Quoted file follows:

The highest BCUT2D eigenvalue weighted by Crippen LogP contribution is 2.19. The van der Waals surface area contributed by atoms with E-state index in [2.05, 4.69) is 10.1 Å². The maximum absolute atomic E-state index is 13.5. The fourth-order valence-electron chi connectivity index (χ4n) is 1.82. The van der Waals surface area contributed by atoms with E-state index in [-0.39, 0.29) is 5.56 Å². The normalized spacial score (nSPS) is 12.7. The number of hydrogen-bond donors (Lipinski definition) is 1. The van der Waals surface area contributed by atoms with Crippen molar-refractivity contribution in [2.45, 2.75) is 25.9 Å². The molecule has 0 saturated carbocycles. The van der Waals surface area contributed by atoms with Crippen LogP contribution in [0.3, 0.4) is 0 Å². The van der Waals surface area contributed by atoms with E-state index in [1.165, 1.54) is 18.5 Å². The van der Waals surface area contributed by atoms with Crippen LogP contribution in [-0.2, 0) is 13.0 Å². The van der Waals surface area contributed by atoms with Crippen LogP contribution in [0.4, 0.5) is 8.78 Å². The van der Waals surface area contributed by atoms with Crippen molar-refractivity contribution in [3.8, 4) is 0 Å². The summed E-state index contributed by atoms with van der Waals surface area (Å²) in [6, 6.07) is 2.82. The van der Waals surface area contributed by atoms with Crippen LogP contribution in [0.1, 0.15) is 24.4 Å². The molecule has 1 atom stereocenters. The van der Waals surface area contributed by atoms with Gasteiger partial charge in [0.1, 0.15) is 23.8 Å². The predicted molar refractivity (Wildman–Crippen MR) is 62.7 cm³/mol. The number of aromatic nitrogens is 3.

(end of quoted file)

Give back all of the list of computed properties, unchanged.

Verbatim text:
The highest BCUT2D eigenvalue weighted by Crippen LogP contribution is 2.19. The van der Waals surface area contributed by atoms with E-state index in [2.05, 4.69) is 10.1 Å². The maximum absolute atomic E-state index is 13.5. The fourth-order valence-electron chi connectivity index (χ4n) is 1.82. The van der Waals surface area contributed by atoms with E-state index in [-0.39, 0.29) is 5.56 Å². The normalized spacial score (nSPS) is 12.7. The number of hydrogen-bond donors (Lipinski definition) is 1. The van der Waals surface area contributed by atoms with Crippen molar-refractivity contribution in [2.45, 2.75) is 25.9 Å². The molecule has 0 saturated carbocycles. The van der Waals surface area contributed by atoms with Crippen LogP contribution in [0.3, 0.4) is 0 Å². The van der Waals surface area contributed by atoms with E-state index in [1.165, 1.54) is 18.5 Å². The van der Waals surface area contributed by atoms with Crippen LogP contribution in [-0.2, 0) is 13.0 Å². The van der Waals surface area contributed by atoms with Crippen LogP contribution in [0.4, 0.5) is 8.78 Å². The van der Waals surface area contributed by atoms with Crippen molar-refractivity contribution in [3.8, 4) is 0 Å². The summed E-state index contributed by atoms with van der Waals surface area (Å²) in [6, 6.07) is 2.82. The van der Waals surface area contributed by atoms with Crippen LogP contribution in [0.1, 0.15) is 24.4 Å². The molecule has 1 atom stereocenters. The van der Waals surface area contributed by atoms with Gasteiger partial charge in [0.1, 0.15) is 23.8 Å². The predicted molar refractivity (Wildman–Crippen MR) is 62.7 cm³/mol. The number of aromatic nitrogens is 3.